New data on population trends show that in the 28-member country European Union
growth was over 1m last year, with migrants being responsible for most of the
rise. Meanwhile, the Irish birth rate was the highest in the region.
Data published on Wednesday by Eurostat, the EU's statistics office, shows
while the population shrunk in 2011 by 1.8m as recession hit Europe, there was a
growth of 1.1m in 2012 with net migration responsible for
almost four times the natural growth between births and deaths.
There was an annual rate of +2.2 per 1,000 inhabitants, due to a natural
increase of 0.2m (+0.4‰) and net migration of 0.9m (+1.7%).
Germany and Italy recorded the biggest net migration inflows while Spain had the
Eurostat said the EU's total population last year was at 505.7m with 331m in
Each of the biggest four EU countries posted growth. Germany had 80.5m, France 65.6m,
UK 63.9m and Italy 59.7m
Germany and Italy reported the largest net migration increases of 390,000 and
370,000 people respectively while Spain lost a net 162,000 and Ireland 35,000.
The UK had the biggest increase in population, almost 400,000 more people due to national
growth and net immigration.
Irish most prolific
Eurostat estimated that 5.2m babies were born in the EU last year, with Ireland the most
prolific at 15.7 live births per 1,000 residents. However, the number of babies born in Ireland in 2012 was down 3.2% on the
At almost half that rate, Germany was least prolific with 8.4 births per 1,000.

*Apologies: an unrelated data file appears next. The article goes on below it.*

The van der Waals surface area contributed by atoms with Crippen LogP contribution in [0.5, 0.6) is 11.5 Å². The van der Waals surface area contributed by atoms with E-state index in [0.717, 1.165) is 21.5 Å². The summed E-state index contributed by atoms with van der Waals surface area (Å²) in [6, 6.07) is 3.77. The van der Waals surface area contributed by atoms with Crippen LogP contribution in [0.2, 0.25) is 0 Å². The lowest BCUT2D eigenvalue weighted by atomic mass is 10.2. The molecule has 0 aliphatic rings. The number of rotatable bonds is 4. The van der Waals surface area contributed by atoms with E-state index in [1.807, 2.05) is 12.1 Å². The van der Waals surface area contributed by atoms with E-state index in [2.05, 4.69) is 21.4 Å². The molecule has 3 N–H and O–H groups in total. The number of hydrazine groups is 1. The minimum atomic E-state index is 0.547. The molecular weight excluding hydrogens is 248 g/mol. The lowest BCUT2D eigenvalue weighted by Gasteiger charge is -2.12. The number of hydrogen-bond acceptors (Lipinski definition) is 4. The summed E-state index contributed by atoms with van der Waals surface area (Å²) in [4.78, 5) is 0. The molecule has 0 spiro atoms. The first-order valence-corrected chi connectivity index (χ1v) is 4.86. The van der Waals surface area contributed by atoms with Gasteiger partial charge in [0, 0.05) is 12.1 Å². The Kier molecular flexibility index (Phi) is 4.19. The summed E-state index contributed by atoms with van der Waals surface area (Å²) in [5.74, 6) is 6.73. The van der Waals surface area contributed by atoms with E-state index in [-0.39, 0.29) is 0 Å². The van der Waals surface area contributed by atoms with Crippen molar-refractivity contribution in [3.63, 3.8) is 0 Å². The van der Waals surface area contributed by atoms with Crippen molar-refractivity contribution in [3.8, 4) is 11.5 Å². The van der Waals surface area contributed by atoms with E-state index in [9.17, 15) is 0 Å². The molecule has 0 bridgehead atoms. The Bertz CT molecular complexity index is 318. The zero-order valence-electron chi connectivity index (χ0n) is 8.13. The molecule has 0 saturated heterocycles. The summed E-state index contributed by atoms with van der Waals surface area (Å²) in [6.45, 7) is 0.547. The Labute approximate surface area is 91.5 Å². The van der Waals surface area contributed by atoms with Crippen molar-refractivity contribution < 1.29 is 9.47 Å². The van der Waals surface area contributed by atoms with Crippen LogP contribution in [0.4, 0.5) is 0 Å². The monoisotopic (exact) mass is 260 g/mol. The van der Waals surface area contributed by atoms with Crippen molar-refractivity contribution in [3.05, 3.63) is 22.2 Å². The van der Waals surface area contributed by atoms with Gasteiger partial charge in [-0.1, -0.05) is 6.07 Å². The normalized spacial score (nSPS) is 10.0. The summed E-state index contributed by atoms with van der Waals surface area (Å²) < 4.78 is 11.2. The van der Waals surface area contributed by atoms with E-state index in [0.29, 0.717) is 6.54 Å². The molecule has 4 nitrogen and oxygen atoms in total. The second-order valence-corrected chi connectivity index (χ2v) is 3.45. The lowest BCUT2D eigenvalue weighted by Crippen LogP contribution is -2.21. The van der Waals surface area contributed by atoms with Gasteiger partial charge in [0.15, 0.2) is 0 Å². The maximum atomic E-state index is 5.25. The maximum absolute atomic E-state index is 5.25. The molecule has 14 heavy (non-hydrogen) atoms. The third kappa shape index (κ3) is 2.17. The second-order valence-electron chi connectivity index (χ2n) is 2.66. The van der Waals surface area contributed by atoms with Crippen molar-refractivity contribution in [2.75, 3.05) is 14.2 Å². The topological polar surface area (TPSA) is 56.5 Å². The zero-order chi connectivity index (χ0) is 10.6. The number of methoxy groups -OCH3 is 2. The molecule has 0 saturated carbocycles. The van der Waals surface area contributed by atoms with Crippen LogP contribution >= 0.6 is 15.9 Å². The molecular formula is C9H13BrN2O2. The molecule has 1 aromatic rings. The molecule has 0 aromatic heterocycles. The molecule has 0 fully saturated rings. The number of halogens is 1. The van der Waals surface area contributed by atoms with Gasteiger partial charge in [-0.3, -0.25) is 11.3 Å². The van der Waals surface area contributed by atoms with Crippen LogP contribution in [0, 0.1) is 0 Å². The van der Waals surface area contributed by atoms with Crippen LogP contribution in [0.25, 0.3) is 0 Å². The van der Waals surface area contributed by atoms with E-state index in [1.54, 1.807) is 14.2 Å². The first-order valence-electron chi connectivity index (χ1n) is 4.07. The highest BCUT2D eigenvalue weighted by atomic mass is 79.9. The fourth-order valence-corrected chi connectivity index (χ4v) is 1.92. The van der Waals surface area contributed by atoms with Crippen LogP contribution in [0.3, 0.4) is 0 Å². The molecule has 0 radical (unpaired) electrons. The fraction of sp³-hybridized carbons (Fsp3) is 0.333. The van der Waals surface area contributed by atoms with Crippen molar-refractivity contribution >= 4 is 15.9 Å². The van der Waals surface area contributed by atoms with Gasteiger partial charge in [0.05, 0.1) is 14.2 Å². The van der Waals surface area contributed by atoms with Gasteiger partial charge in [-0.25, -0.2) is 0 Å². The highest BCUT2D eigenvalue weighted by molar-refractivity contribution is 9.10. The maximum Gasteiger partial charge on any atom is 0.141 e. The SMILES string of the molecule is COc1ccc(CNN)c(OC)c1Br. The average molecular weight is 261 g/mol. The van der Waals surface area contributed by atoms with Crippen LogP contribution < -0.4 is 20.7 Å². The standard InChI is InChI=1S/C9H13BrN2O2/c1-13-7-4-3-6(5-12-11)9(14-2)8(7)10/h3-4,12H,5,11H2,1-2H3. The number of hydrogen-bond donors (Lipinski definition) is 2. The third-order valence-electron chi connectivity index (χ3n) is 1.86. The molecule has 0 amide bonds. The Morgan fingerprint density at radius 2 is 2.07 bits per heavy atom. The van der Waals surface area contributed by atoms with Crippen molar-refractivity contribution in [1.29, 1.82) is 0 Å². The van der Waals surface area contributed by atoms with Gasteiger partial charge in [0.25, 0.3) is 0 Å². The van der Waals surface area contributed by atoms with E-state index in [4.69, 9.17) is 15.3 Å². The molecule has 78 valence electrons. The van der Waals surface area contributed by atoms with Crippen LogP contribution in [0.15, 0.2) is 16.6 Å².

Portugal was at 8.5, and Italy had 9 per 1,000.
Ireland also had the lowest death rate at 6.3%
while the highest death rates, in the range between 12 and 15%, occurred in the
former Soviet Union-controlled countries of Bulgaria, Latvia, Lithuania, Hungary, Romania
Lithuania's population dropped under 3m, losing a
half-a-million people over the past 10 years.
Poland, which had significant outward migration
after joining the EU in 2004,
stabilised in 2012. The net Polish migration outflow fell to 7,000 people.
The highest natural growth of the population (the
difference between live births and deaths per 1,000 inhabitants) was registered
in Ireland (+9.5‰), well ahead of Cyprus (+5.2‰), Luxembourg (+4.0‰), France and
the United Kingdom (both +3.8‰). Twelve member states had negative natural
growth, with the largest falls in Bulgaria (-5.5‰), Latvia (-4.5‰), Hungary
(-3.9‰), Lithuania (-3.5‰), Romania (-2.7‰) and Germany (-2.4‰).
The OECD says that the total fertility rate is
generally computed by summing up the age-specific fertility rates defined over a
five-year interval. Assuming there are no migration flows and that mortality
rates remain unchanged, a total fertility rate of 2.1 children per woman
generates broad stability of the population: it is also referred to as the
“replacement fertility rate” as it ensures replacement of the woman and her
partner with another 0.1 children per woman to counteract infant mortality.
Total fertility rates in the 34 mainly developed OECD countries have declined
dramatically over the past few decades, falling on average from 2.7 in 1970 to
1.7 children per woman of childbearing age in the 2000s. In all OECD countries,
fertility rates declined for young women and increased at older ages. A modest
recovery in total fertility rates started in the early 2000s, to an average
level of 1.7 in 2010. The total fertility rate is below its replacement level of
2.1 in most OECD countries except Israel, Iceland and New Zealand, and in India,
South Africa and Indonesia.
Eurostat detail [pdf]
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